And as we have used Excel to complete our assessments, many people have been strengthening their Excel skills as we have ‘learnt by doing’.
I’d like to think that I have adequate Excel skills, I have used it in both work and studying for many years but I have learnt many new shortcuts and skills whilst completing this assignment, so thank you Maria for your informative videos!
“Working out the ratios was the easy part, looking into them and what they mean is the challenging part for me. To help me to understand each of the ratios, I watched Maria’s video for a second time and got some great explanations.”
Quite a lot of the marks for Step 8 were given for the quality of your commentary on your ratios and your economic profit.
“I must admit, by conducting extensive research into [my firm] for ASS#1, I was instantly able to view how these events affected the ratios utilised.”
Some people simply stated the definition of each ratio and commented on what their ratio was, whether it had changed over the past three years, and how it might have compared with the ratios of other firms. Doing this was OK, but to get a good mark for your commentary you needed to communicate what the ratios told you about your firm itself: its operations and activities.
Some people (though not all) found things coming together for them quite a bit as they completed their Step 8 … and reflected on what their firm’s ratios might tell them about what is really going on in their firm.
ASS#2 Steps 7-10 was the final stage in a series of inter-connected assignments. And remember, each stage of the assignments was a realistic learning task designed to support us to look more carefully, item-by-item, at the financial statements of our (and other’s) firms, and to learn more about them. And most particularly, to experience that financial statements and accounting are perhaps not as scary and out of reach for us as we may have thought they were before we started the unit.
“For each of the methods, there are strengths and weaknesses.
The payback period is easy to understand and is biased towards liquidity, however it ignores the time value of money, requires an arbitrary cut off point and ignores all cash flows past this point.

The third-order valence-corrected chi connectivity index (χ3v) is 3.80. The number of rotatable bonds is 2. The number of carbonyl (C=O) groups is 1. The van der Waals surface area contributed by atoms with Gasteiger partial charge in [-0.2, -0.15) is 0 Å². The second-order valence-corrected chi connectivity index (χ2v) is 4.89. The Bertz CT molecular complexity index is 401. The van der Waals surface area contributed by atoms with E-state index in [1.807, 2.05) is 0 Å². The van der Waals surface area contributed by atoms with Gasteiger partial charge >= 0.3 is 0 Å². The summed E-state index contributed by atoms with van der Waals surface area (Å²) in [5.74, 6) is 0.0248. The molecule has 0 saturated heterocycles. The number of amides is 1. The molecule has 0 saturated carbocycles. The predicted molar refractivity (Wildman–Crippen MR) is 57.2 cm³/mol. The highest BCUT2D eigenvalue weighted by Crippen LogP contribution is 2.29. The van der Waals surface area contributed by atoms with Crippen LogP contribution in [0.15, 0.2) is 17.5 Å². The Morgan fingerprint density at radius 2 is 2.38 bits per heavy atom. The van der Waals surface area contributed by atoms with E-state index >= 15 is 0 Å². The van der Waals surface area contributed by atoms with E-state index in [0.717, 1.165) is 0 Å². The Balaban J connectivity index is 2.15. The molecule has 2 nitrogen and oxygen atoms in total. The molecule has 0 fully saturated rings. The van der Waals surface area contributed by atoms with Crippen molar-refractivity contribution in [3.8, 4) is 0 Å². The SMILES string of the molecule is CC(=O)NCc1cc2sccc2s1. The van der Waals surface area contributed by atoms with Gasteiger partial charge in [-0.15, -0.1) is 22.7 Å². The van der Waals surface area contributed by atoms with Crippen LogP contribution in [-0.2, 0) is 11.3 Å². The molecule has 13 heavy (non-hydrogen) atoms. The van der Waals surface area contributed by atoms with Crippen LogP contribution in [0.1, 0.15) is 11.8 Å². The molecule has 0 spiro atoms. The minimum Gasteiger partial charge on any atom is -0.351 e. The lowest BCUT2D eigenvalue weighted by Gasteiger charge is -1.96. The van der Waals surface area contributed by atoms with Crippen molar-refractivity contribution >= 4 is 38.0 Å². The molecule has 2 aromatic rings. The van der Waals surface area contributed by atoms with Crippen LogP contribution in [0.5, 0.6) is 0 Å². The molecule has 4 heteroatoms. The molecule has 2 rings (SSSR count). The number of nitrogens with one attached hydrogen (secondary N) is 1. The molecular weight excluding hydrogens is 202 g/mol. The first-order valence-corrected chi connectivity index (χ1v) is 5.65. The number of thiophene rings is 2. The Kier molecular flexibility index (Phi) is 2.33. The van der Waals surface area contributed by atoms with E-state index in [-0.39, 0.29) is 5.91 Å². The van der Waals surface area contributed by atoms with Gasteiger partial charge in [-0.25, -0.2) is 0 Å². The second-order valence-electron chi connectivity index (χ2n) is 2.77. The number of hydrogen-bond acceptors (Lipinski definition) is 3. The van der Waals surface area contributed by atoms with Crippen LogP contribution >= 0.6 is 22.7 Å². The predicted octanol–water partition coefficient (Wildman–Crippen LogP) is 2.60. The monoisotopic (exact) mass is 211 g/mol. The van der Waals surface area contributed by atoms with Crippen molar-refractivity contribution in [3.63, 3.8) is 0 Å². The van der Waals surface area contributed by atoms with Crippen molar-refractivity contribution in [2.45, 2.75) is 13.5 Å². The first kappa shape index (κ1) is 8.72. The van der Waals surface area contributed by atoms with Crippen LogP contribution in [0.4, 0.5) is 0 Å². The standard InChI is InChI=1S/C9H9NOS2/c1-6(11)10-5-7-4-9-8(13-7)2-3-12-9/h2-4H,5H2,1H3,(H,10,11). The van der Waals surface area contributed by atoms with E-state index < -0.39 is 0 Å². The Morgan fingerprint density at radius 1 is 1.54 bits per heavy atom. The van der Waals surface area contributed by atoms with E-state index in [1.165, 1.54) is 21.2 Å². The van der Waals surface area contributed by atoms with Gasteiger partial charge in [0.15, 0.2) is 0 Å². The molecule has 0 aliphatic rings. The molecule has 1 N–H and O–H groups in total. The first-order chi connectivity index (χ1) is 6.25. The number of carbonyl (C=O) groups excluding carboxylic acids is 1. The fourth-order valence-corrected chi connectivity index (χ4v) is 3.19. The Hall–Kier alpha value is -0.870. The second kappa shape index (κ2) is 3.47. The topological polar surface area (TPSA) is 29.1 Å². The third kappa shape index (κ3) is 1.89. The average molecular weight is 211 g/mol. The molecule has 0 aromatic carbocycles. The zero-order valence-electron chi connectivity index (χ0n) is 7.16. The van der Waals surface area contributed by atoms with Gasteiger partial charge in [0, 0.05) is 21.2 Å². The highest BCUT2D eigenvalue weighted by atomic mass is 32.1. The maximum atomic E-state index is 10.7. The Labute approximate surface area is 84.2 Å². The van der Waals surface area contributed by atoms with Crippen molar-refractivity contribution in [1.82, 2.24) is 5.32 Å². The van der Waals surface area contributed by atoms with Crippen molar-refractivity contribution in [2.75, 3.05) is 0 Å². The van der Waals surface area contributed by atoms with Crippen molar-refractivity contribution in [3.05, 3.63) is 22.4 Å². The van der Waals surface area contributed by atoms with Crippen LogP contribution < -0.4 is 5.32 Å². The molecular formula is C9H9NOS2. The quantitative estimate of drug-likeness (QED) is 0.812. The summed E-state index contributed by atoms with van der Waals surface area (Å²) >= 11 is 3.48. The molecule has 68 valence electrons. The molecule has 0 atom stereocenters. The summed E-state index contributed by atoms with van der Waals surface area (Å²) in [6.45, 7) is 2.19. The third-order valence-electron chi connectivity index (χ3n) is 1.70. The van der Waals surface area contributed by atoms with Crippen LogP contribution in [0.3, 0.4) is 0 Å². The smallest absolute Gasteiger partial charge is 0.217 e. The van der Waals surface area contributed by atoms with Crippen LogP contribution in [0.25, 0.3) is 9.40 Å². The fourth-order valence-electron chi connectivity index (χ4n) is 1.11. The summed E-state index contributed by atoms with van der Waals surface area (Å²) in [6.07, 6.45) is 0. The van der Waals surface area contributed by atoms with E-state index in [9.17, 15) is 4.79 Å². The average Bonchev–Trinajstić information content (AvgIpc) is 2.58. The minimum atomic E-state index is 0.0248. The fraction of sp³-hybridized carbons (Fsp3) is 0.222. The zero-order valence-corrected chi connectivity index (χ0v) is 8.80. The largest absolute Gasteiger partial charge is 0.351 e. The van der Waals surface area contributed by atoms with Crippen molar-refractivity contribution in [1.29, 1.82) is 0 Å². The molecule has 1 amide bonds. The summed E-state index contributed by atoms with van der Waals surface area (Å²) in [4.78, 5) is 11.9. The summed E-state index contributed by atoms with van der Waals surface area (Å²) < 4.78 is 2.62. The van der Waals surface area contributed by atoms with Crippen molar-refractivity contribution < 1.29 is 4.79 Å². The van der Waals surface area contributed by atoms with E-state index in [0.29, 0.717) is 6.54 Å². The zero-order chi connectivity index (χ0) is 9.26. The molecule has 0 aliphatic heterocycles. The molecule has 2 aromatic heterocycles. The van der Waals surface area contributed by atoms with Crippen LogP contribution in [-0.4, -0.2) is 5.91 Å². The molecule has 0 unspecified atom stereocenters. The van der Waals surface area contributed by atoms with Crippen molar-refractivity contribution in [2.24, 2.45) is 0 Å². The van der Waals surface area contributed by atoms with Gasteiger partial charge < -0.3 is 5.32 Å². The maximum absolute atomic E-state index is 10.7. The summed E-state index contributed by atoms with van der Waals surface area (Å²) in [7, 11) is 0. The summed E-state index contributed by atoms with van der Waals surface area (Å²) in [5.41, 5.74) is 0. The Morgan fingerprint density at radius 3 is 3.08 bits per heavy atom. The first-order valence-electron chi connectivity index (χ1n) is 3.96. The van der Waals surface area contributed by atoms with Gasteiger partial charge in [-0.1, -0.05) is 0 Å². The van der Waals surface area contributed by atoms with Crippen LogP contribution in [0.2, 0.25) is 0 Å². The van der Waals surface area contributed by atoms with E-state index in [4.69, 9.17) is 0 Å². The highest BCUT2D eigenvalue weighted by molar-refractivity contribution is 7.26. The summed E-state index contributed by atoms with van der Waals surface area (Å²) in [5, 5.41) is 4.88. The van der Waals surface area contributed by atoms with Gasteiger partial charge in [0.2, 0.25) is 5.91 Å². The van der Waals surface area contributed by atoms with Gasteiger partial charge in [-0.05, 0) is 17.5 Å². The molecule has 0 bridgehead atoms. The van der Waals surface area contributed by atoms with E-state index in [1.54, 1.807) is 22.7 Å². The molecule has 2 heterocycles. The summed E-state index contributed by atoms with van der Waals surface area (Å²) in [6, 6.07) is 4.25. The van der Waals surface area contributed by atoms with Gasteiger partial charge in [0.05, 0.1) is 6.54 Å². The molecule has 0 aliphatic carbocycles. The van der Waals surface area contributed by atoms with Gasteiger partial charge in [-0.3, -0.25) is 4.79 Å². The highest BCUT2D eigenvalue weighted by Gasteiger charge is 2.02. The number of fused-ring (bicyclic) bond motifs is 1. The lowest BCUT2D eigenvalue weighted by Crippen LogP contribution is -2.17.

NPV meets all of the desirable criteria as it considers all cash flows, adjusts for risks, is able to rank mutually exclusive projects and is directly related to an increase in wealth. The only weakness of this method is that it’s more difficult to understand …
Finally, IRR is the method preferred by executives as it is intuitively appealing and easy to communicate as well as considering all cash flows and the time value of money, however it can produce multiple answers and is unable to rank mutually exclusive projects.
Step 9 was also generally well done. People applied the methods of Payback period, NPV and IRR generally very well.
Almost everyone was able to generate two capital investment options for their firm and to generate/’guess’ future expected cash flows for each option. A few people struggled with the idea of including a residual value as part of the cash flows in the last year of their future expected cash flows for each option.
Also, many gave a recommendation and provided an insightful discussion about their recommendation. A number of people, however, forgot to include a brief commentary on this in their assignment.
“As always, I found the entire feedback process extremely beneficial
By receiving feedback, I am able to gain confidence that my work is correct and that I’m on the right track. In saying this, I can’t help but feel that people want to be nice and won’t tell me if the information is incorrect.
Although I found receiving feedback beneficial, I found (like usual) that providing feedback assisted me even more. By giving feedback I am able to check that I understand the topics and what is actually required of us for each step of the assignment. Through this I am also able to see what other students have included in their work, which assists me in ensuring I have covered every aspect of the assignment task.
When providing feedback, I like to ensure that I tell the student if I think that they have missed a piece of information or if something could be improved. Not only is this an aspect in providing thoughtful and insightful feedback, it also allows the student to increase the standard of their work and hopefully get better marks.
I feel a sense of fulfillment when I am able to help a student to improve their work. I also do this, because this is the type of feedback that I would like to receive from other students – in depth and constructively criticising where relevant (I hope I haven’t been too harsh!)”